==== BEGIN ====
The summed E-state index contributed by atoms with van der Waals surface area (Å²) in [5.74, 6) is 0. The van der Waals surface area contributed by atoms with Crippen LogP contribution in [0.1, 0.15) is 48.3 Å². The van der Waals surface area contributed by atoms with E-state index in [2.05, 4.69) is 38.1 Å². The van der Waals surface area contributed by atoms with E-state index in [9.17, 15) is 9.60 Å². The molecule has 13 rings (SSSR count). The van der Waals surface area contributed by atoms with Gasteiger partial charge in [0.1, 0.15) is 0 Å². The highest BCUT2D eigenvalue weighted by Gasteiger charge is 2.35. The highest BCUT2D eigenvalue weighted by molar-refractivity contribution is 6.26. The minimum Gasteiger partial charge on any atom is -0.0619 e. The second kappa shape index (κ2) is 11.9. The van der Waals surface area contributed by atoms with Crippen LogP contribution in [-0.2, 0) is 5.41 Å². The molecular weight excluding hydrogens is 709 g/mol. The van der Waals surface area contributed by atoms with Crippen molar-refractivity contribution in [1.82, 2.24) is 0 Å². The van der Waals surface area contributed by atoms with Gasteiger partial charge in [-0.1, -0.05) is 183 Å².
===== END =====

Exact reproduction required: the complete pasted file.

The summed E-state index contributed by atoms with van der Waals surface area (Å²) in [5.74, 6) is 0. The van der Waals surface area contributed by atoms with Crippen LogP contribution in [0.1, 0.15) is 48.3 Å². The van der Waals surface area contributed by atoms with E-state index in [2.05, 4.69) is 38.1 Å². The van der Waals surface area contributed by atoms with E-state index in [9.17, 15) is 9.60 Å². The molecule has 13 rings (SSSR count). The van der Waals surface area contributed by atoms with Gasteiger partial charge in [0.1, 0.15) is 0 Å². The highest BCUT2D eigenvalue weighted by Gasteiger charge is 2.35. The highest BCUT2D eigenvalue weighted by molar-refractivity contribution is 6.26. The minimum Gasteiger partial charge on any atom is -0.0619 e. The second kappa shape index (κ2) is 11.9. The van der Waals surface area contributed by atoms with Crippen LogP contribution in [-0.2, 0) is 5.41 Å². The molecular weight excluding hydrogens is 709 g/mol. The van der Waals surface area contributed by atoms with Crippen molar-refractivity contribution in [1.82, 2.24) is 0 Å². The van der Waals surface area contributed by atoms with Gasteiger partial charge in [-0.1, -0.05) is 183 Å².